Christmas preparations 

Hello Dear Reader,

I make no secret of the fact that I don’t like the commercialism of Christmas. In my opinion, and that’s all it is, I think that too much money is spent, too much fuss is made and it can and does cause a lot of unnecessary stress for some people. You may love all the present making, the cooking, the shopping and house decorating and if so then carry on but don’t feel you have to join in if you don’t want to do so.

As every year passes, I feel less inclined to join in at all and less bothered that anyone else does exactly as they please. I don’t go to Christmas parties and never have, nor do I buy new clothes or do anything out of the ordinary to my house. I do look forward to a couple of weeks off work and like to use the time to do some DIY, outdoor maintenance, get out for some brisk walks and use the dark evenings to catch up on craft and reading. We will be in France for the Christmas break and it’s very un-commercial in my experience. No Christmas music piped into the supermarket, no crowds buying everything in sight, no feeling of anything much out of the ordinary except boxes of chocolates on sale which are not normally there. It’s an old fashioned time for families and just about everything shuts including the bars and hotels as they have families too and want the time off.

I’m writing this as every year, as soon as the buy stuff for Halloween adverts end, the buy stuff for Christmas starts. I used to change channel, hit mute or turn off the radio. It irks me less now and I sigh and roll my eyes less now. I’m more able to accept that people will do what people will do with every passing day. I still worry about families who will rack up massive debts and overspend leaving them financially short in the new year with the same bills to pay. I wish they were more fiscally sensible but I can’t change the world with wishes.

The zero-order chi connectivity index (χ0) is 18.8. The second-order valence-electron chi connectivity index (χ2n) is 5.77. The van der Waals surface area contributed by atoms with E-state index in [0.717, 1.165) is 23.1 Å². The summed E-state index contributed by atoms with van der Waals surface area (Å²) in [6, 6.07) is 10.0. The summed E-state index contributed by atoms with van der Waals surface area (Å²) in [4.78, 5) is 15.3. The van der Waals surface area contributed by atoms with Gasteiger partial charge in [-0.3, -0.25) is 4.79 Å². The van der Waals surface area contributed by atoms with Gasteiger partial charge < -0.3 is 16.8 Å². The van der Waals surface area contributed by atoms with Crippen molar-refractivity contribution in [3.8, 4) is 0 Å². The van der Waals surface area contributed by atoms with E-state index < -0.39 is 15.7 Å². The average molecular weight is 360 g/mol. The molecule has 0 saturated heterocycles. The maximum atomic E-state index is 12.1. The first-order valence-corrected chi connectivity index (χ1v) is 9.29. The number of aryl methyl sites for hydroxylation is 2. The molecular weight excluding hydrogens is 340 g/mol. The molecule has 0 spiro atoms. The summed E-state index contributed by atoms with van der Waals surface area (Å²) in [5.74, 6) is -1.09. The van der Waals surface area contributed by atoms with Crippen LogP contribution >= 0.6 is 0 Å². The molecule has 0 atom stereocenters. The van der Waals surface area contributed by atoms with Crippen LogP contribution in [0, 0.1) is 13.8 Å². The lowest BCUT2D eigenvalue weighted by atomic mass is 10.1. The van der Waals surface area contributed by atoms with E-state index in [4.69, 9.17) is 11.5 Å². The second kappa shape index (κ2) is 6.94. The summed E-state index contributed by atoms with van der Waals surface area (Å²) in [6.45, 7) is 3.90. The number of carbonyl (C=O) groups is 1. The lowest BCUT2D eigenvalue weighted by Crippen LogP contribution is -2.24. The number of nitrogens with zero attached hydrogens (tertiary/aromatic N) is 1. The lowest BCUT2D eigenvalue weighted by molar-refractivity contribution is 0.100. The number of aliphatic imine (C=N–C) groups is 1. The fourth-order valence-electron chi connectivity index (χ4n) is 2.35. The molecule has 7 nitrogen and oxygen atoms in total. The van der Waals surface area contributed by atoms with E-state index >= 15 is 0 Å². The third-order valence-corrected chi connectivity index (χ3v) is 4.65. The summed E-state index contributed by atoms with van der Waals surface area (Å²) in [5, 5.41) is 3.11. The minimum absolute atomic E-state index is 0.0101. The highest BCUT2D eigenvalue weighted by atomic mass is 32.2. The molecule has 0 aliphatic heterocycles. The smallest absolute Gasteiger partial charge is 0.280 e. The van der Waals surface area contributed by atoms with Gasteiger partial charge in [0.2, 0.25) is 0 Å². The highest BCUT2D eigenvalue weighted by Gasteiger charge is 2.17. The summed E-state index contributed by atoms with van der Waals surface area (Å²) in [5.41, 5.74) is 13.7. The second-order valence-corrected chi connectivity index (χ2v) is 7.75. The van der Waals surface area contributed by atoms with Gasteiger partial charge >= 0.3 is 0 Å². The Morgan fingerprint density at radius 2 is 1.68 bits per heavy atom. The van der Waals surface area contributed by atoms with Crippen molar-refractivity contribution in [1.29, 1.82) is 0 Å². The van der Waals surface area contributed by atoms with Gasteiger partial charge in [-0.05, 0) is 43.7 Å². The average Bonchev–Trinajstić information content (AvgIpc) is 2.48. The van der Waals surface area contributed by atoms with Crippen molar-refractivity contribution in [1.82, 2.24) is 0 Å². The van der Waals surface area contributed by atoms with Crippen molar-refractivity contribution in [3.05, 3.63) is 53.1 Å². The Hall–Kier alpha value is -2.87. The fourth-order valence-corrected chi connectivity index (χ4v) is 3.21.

I can share some thoughts for anyone reading this now who might feel under pressure do spend what they don’t have or to make preparations for a celebrations they feel overwhelming. It’s just this. Stop. Take a deep breath and evaluate what you can afford and want to do. It’s just a day. It doesn’t need anymore food than normal and you house doesn’t have to look like a grotto unless you want it to.

We do celebrate a very low key Christmas. At some stage, I will invite family round and we will have a Christmas meal. I will give token gifts to immediate family and we will have a steak and some Port on Christmas day itself. That’s our way. It doesn’t affect anyone else and they way anyone else doesn’t affect me.

If you feel overwhelmed, under pressure, busy to the point of bursting then feel free to take a step back and ease off the fuss. I will be sharing a few low cost recipes and ideas but don’t feel any need to do anything at all if you don’t want to. I don’t think it needs to be expensive, fussy, stressful at all and can be just a lovely time in the middle of winter to have a few days off and relax.

Until tomorrow,

Love Froogs xx

 

 

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24 thoughts on “Christmas preparations 

  1. I completely agree. When we didn’t have children we didn’t bother with decorations or lots of food. Now we have three small children we do a lot more because I enjoy creating that sense of magic for them. I also try to teach them that you should give a gift without expecting a gift in return and we do Christmas shoe boxes for children less fortunate than them. We go on a shopping trip to get items for the shoe boxes, and on that trip we only buy for the shoe boxes, nothing for ourselves.